Dad said that because Grandpa fought in the war we should always cut him some slack. I mentioned this to Grandpa once and he said, “Damn, no way, my boy. I don’t need anybody looking out for me. I can take care of myself.”
Now, I know my dad talked to him about it more than once, but Dad had his way of looking at things and Grandpa had his. Like the time he went over to the Freeman’s place one afternoon to try and get sixteen-year-old Billy to stop racing his souped Mustang up on down the dirt road in front of our farm.
When Grandpa came home later he had a smile on his face. “How’d it go?” I asked.
“Fine,” he chuckled.
“Is Billy going to quite speeding?”
He burst out laughing, “For a little while at least.”
Turns out that Old man Freeman wouldn’t listen to a thing Grandpa was saying and ran him off his property with a shotgun. Not to be intimidated, Grandpa snuck back and let the air of out the tires of Billy’s car.
“That’ll teach that little so-and-so a lesson,” he laughed, even after both Billy and his dad, Old Stinky Feet Freeman, came back to our farm just before suppertime. Grandpa just grinned at them. “Prove it,” was all he said, and they left in a huff.
Later that night Grandpa said, “Those two are a couple of world’s all time jerks. I don’t know why in god’s good green acre they were put on this earth. All they do is take up space for someone else more deserving.” Grandpa wasn’t religious, but he had a point. The Freemans were the kind of people no one much carried for. I know I probably shouldn’t be talking like that, but I can’t help it, it’s the truth.
Their family went way back and had always been unlikeable. Billy’s great grandfather ran a moonshine still during prohibition and his son, Billy’s grandfather, was a notorious bank robber. You might have heard of him, Five Finger Freeman. He was shot to death by a sheriff’s posse the next county over after a twenty-four hour standoff in a cave along the Paddlefish river.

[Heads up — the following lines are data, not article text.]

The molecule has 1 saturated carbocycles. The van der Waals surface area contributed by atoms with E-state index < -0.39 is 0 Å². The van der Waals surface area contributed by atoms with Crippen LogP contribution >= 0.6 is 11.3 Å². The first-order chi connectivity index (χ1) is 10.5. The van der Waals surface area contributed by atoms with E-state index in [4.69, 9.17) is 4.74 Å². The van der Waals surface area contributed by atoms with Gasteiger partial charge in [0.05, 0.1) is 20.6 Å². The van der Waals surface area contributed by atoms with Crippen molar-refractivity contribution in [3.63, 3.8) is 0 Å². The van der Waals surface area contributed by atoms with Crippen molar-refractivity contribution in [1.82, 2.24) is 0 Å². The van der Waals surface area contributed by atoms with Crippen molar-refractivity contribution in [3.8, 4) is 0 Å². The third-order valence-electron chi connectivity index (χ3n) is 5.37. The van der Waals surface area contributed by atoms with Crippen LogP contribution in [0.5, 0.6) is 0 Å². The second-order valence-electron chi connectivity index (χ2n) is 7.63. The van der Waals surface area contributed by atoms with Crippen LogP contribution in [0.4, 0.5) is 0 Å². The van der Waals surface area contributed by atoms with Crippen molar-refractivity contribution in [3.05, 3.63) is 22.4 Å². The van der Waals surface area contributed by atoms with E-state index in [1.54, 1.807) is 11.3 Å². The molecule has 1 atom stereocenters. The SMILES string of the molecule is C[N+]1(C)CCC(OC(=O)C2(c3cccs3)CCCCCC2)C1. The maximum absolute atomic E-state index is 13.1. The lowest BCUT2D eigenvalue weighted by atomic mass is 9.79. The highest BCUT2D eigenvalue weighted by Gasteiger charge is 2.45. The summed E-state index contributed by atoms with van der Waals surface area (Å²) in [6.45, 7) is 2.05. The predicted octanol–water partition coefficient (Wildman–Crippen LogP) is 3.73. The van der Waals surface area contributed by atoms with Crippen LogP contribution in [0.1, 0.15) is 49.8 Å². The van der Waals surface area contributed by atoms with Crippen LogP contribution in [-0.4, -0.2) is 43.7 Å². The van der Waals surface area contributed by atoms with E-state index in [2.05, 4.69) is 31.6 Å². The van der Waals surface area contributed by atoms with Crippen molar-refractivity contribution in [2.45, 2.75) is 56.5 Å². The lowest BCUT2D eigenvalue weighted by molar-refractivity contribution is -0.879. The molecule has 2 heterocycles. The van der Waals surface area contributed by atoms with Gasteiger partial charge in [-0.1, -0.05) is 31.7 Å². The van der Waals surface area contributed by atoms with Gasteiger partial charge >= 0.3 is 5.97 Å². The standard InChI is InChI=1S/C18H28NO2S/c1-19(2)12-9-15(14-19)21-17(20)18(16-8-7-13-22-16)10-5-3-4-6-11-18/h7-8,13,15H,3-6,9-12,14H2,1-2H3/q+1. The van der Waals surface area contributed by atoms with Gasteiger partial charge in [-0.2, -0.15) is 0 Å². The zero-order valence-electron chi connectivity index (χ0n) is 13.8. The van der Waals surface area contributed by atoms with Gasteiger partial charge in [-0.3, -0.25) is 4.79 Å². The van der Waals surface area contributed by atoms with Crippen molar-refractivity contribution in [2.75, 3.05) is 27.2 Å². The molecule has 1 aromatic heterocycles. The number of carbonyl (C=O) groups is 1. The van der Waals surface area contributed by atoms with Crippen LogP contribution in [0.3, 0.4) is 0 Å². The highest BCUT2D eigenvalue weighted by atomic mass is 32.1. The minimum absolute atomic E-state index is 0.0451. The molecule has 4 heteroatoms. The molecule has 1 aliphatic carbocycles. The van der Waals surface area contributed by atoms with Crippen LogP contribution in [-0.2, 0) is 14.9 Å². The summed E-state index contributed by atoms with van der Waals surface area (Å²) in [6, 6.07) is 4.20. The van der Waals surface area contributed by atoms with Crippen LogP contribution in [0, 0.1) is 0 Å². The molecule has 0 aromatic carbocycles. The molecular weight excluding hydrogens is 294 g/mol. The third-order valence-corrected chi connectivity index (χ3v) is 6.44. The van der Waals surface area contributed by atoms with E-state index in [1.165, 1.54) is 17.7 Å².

Billy’s dad wasn’t much better, but at least he pretended to be law-biding. He ran the Rawhide Saloon on the outskirts of town, a rough and tumble roadhouse bar if there ever was one. The cops mostly looked the other way when it came to the shenanigans that went on there. At least that’s what grandpa told me.
“Son, it’s a bad place. No good can come of it.”
“Come from what, Grandpa?”
“All that boozing and wildness. It’s just not a good way to live.”
Grandpa was a tee-totaling man but hadn’t always been that way. My dad told me that when he’d gotten back from Vietnam he’d been pretty wild.
“Tore up stuff pretty regular. Had a temper, too, and whiskey didn’t help.”
“Well, your granddad meet your grandma and that pretty much sealed his fate.” Dad, chuckled and added, “In a good way.”
He was right. If Grandpa was a force of nature, Grandma was a force of the universe. She kept him under a tight reign.
Granddad and Grandma married a year after they met and had my dad and my Aunt Betty and Aunt Janice. He bought forty acres of land near Willow Creek and started growing vegetables that he sold in town and later trucked to a huge farmers market in the big city two hours away. He made a name for himself because his vegetables were not only good tasting but were organic and healthy to eat. Back then it was the beginning of the natural foods movement and Grandpa was at the forefront. He made money, saved it and paid off all his bills.
Not only was Grandpa a hard working vegetable farmer, he was fun to be with. He taught me nearly everything a kid could want to know: how to whittle a boat so it’d float, how to catch and clean a fish, how to find the direction north by looking at the moss on a tree and how to shoot a hook-shot in basketball, plus tons of other things. In a way, he was my best friend, so when he asked me that spring to help him with his garden I was more than happy to help out.